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What CPU Should I Use for My Work From Home Computer?

When I started working from home full-time, as a freelancer, I was using an Intel core i3 laptop with 4GBs of RAM and 1TB mechanical hard drive. It was fine for that time (this was years ago) for doing content on websites. Fast forward to today, I use a gaming laptop for work. But surprisingly though, the CPU is just one tier higher even after all these years. Does this mean CPU speed doesn't really matter? What's the best CPU for working at home? That's exactly what we'll try to answer in this article.

What CPU should I use for my work from home computer?

The CPU, also known as central processing unit, acts like the computer's brain.

It's that part of the computer that processes all the actions that you want it to do.

It dictates the speed and computing power of the machine.

In general, a higher clock speed cpu (which is measured in gigahertz - GHz) will perform better than its peer within the same processor generation that sports a lower clock speed.

However, it doesn't always mean faster is better. There other factors such as the number of cores in the cpu and and how big the cache is per core, etc., 

The “GHz” or “Gigahertz” prefixes determine the clock speed, but it doesn’t really matter as much as the actual model of the processor itself. The “clock” determines the speed. But even if a processor sports a higher clock speed on paper but of an older generation (pitted against a lower-clocked but latest gen), it will probably still be slower. 

But for the purpose of keeping things simple, however, just think for now that a higher number (clock speed) is better (when within the same generation of models).

Best CPU for Work at Home Computer

My recommendation:

Pick a processor that matches the type of work you will be doing. Your workload will dictate the processor you should be using.

In my case (WordPress, Google Docs, Chrome), I don't need a fast processor as the apps I use are mainly for content writing, research and WordPress.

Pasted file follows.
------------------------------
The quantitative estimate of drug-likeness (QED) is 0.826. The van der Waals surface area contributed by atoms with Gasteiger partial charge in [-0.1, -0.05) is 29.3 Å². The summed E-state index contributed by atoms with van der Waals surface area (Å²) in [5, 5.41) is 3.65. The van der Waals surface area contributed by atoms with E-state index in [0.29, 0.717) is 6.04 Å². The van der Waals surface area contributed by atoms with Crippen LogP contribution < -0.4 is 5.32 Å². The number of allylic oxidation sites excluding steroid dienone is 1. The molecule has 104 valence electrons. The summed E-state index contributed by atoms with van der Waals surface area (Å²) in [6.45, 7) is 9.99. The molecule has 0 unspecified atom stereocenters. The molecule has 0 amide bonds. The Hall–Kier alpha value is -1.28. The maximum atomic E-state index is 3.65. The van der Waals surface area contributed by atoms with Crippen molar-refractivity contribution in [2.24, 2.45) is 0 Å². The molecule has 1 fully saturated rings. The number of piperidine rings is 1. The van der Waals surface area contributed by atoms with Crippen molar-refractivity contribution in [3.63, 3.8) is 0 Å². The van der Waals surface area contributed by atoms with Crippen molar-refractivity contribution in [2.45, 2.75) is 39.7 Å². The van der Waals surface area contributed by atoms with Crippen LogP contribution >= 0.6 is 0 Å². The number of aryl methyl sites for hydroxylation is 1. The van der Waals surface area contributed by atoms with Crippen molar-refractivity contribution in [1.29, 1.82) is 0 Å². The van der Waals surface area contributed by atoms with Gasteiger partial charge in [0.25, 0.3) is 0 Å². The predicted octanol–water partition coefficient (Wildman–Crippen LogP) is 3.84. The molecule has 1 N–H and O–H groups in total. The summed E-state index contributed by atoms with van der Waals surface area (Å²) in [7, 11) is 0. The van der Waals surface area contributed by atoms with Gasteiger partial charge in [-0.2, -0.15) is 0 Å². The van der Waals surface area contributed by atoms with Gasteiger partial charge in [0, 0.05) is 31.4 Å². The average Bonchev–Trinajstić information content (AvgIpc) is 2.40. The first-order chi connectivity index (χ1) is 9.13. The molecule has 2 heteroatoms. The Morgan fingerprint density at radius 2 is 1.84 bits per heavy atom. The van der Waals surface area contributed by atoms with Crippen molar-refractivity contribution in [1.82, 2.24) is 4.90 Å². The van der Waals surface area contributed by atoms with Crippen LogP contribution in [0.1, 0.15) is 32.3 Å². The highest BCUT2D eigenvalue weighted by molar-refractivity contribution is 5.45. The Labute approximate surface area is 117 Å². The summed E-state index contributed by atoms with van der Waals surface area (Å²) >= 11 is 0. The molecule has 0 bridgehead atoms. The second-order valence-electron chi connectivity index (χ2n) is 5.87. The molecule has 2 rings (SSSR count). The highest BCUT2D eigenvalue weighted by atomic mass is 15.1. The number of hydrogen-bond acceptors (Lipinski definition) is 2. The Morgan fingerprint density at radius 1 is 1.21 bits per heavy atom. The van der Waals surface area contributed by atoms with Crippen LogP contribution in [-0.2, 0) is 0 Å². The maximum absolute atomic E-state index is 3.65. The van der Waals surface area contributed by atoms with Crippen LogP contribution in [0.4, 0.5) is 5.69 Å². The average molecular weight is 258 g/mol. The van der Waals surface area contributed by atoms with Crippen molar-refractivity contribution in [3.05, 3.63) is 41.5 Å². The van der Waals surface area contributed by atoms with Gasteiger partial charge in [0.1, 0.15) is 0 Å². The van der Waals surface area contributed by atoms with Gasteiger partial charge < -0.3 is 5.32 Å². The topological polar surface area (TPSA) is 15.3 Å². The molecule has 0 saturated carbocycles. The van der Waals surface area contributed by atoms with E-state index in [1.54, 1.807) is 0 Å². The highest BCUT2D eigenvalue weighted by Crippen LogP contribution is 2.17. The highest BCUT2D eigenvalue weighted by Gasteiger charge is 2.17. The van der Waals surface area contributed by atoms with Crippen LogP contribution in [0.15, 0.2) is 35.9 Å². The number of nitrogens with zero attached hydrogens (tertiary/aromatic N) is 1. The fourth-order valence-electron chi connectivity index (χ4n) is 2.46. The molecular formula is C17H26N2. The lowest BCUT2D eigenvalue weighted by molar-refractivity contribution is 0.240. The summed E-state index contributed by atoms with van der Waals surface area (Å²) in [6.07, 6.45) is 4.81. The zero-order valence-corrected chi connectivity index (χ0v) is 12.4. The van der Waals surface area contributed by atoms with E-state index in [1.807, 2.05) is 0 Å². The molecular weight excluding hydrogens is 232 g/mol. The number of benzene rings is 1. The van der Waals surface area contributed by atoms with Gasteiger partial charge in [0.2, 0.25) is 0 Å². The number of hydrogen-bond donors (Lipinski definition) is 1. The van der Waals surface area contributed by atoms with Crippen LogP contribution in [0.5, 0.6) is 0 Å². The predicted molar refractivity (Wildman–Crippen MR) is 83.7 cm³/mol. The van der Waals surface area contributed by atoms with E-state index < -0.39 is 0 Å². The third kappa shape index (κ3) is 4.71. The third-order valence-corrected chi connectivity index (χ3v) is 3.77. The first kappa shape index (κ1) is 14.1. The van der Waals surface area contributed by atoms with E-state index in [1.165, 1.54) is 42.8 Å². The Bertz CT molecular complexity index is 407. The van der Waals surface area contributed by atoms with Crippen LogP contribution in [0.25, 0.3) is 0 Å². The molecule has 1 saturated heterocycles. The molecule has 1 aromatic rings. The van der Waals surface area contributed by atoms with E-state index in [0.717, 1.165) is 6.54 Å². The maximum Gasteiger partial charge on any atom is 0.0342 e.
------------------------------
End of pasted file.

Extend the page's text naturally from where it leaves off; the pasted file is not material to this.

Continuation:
For this, an i3 or i5 Intel core processor or equivalent AMD CPU hits the sweet spot between price and performance.

For more demanding tasks like video editing, rendering, animation, photo editing, etc., a higher tiered Intel Core i7 or i9 is ideal (AMD Ryzen 7 or Ryzen 9 equivalent).

Work-from-home online jobs that are non-CPU intensive:

Virtual Assistant
Data Entry
Data Analyst
Social Media Manager
Content Writing
Customer Service

I've used both processors and while there are significant speed gains in my i5 gaming laptop, it's probably because its matched with other newer parts as well (better video card, faster SSD, faster RAM). 

To be completely honest though, outside of gaming, video and photo editing tasks, my i3 laptop with its 12GB of RAM can handle my workload like a champ. 

Until of course Elden Ring was launched and I ended up buying a gaming laptop so I can play it (lol).

If you'll be doing graphics-intensive tasks, minimum should be the latest i5 coupled with a healthy amount of RAM (16-32GB) and fast video card. If you can shoot for an i7 or i9, the better (also future-proofs your setup quite nicely). Ryzen 9 or Ryzen 7 if your Team AMD.

CPU Intensive Work at Home Jobs

3D Editor
Web Designer
Web Developer
Mobile Development
Photo Editing
Software Development
Graphic Design
Video Editor
WordPress Developer
Quality Assurance Specialist

What Computer is Best for Working at Home?

From my experience, a laptop is better than a desktop for working at home.


Because it gives you mobility and requires less space to set up. 

Before the pandemic, I used to work at Coffee shops almost everyday. The ability to carry my laptop (or Chromebook) and hustle quietly at corner is important for continuity in my work and it's more convenient. 

I've always wanted a fully-decked desktop gaming system. However, it would mean that I will be stuck at a desk if I wanted to work. Laptops provide better flexibility, work wherever you want in the house (which I do, especially if I'm stuck at a particular task).

I was about to have a pre-built custom desktop built by a local shop but ended up buying a gaming laptop because it turns out it will be cheaper. And that's because of the prohibitive prices of graphics cards and pc components these days. For the same cash, I got a more powerful computer for work and play.

For specs, a general recommendation would be the latest Core i5 or Ryzen 5 CPU coupled with 16GBs of RAM and 512GB of SSD storage. Add a graphics card if you're into photo, video, or animation. This is a solid setup that should handle most WFH tasks with ease.

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